U-M’s endowment distribution policy insulates the budget from short-term fluctuations in the financial markets by using a conservative spending rate formula. The university’s endowment distribution rule smooths out the impact of volatile capital markets by providing for annual distributions of 4.5 percent of the average seven-year market value of endowment shares. The approach helps the university budget more consistently.

Q. The university distributes just 4.5 percent of the endowment annually. How did the university arrive at this level of endowment spending?
The 4.5 percent distribution rate helps to insulate the endowment from anticipated market volatility that includes lower investment returns and higher inflation. It also ensures continued, steady support of university operations during uncertain economic times – including funding for student scholarships, faculty salaries and academic programs. The distribution from the endowment has steadily increased each year since 2003.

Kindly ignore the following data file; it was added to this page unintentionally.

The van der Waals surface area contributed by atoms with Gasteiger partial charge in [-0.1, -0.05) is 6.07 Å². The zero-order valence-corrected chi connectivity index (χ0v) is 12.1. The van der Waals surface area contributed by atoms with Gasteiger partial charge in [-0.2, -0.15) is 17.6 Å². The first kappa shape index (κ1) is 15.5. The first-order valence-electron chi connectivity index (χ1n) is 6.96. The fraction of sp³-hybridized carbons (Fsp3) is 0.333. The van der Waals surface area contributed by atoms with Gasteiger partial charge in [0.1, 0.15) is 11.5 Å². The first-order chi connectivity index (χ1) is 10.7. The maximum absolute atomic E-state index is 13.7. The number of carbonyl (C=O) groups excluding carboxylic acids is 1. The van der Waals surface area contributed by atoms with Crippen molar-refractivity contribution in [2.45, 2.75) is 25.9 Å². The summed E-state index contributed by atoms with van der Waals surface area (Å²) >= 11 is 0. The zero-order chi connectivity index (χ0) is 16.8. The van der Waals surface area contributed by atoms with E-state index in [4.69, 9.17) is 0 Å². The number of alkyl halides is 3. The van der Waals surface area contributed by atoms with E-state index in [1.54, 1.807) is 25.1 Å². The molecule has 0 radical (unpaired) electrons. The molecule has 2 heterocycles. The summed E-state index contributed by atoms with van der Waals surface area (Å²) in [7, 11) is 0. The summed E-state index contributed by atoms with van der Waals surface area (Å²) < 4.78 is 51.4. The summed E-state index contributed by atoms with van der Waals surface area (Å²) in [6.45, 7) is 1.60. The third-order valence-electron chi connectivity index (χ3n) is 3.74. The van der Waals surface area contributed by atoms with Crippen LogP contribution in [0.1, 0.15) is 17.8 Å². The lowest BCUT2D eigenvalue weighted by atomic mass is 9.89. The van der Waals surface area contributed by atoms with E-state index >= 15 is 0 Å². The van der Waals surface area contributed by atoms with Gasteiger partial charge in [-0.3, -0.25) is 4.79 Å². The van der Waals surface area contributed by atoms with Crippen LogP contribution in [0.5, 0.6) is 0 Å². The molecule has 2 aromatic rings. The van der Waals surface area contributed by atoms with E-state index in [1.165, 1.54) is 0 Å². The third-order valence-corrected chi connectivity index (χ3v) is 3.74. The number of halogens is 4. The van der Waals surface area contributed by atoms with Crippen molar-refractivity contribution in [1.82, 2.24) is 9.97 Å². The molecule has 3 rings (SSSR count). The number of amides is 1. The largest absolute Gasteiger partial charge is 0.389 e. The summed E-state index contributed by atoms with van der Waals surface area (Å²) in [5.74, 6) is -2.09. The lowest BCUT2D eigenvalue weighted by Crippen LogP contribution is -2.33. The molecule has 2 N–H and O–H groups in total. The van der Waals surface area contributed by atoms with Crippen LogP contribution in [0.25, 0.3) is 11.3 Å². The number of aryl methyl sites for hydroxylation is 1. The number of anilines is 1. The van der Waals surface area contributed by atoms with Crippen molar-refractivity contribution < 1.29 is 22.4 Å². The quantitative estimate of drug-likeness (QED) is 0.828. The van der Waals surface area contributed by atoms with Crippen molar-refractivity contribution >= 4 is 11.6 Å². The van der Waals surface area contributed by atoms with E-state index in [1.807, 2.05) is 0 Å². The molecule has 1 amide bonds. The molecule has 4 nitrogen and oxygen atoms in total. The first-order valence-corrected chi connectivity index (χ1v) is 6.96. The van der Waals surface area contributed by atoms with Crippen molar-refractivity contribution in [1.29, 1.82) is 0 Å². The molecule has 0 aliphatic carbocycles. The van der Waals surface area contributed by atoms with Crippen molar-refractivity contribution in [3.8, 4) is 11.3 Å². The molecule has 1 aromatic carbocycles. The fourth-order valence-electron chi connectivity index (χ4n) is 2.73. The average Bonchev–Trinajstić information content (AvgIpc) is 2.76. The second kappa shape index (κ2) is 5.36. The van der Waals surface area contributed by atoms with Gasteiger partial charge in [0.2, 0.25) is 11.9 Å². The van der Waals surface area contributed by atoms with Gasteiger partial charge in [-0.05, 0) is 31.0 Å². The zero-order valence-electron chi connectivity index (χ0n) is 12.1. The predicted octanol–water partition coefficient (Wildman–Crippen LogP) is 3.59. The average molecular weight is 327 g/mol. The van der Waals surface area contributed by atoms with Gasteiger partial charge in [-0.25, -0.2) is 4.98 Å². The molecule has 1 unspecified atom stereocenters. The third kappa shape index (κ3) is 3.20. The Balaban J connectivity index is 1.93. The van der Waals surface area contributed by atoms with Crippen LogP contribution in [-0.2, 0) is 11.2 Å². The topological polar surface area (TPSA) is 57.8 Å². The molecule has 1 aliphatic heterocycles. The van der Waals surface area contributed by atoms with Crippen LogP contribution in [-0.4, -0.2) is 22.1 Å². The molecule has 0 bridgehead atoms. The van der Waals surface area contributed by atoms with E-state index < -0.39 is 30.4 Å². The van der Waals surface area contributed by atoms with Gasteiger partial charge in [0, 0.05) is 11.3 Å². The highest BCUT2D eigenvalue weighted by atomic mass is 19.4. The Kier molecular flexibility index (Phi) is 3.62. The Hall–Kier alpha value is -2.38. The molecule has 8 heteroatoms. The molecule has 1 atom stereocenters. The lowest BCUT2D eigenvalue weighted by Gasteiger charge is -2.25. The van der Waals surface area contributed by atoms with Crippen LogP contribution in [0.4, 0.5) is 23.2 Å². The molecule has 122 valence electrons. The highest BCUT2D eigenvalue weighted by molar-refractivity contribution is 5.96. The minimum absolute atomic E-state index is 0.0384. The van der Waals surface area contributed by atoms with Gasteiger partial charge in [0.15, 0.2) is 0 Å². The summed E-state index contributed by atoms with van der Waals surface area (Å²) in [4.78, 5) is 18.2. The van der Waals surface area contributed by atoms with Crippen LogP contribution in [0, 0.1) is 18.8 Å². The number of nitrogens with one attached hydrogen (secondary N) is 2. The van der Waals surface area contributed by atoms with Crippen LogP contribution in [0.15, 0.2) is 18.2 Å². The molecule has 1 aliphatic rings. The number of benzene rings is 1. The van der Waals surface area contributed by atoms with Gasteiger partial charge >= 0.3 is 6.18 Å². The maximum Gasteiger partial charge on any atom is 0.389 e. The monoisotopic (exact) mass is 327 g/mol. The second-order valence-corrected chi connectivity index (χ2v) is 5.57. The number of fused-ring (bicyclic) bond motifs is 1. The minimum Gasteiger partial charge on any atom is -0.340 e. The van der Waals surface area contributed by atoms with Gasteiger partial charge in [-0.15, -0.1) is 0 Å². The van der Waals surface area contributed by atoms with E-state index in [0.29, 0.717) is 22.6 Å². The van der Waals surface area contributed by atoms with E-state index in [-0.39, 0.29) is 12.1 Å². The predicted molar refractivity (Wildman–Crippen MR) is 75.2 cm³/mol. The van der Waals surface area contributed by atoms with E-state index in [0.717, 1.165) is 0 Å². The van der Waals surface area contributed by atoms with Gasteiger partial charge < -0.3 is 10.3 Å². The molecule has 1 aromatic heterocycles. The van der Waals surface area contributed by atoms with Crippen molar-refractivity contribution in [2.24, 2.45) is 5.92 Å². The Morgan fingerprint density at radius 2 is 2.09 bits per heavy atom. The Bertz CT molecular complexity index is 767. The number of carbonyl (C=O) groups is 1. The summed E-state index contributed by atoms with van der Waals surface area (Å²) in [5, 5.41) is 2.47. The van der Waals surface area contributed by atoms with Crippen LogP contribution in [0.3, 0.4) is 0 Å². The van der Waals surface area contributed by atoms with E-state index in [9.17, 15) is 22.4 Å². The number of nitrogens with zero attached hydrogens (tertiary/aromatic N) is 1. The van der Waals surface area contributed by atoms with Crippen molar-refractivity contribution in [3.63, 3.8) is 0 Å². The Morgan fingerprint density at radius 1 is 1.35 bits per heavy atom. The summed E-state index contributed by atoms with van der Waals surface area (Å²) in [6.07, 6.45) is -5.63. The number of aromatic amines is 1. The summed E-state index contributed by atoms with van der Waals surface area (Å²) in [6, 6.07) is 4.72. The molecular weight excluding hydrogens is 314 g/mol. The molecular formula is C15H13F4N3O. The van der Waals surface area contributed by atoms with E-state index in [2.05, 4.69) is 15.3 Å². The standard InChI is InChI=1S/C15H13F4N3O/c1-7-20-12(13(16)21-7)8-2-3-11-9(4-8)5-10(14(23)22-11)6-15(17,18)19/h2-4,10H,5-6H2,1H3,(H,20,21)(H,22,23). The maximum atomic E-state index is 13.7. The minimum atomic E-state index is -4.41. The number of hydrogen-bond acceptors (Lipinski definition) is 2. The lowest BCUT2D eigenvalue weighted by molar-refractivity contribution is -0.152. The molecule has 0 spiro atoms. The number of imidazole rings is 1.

Q. Since U-M has a relatively large endowment, why doesn’t it use the endowment to replace the millions of dollars in state support that have been lost?
How endowment funds may be spent is usually restricted by the donor. Such funds can be used only for the specific purpose for which the endowment was established. The endowment is actually a collection of more than 11,000 separate endowments, most of which have been donated to provide support for specific purposes such as scholarships, educational programs or professorships. To ensure continuing support for future generations, the funds themselves are not spent but invested so that part of the annual distribution can provide a steady flow of dollars each year. The endowment provides a margin of excellence for the university, but it does not replace the unrestricted funds coming from state support and student tuition dollars.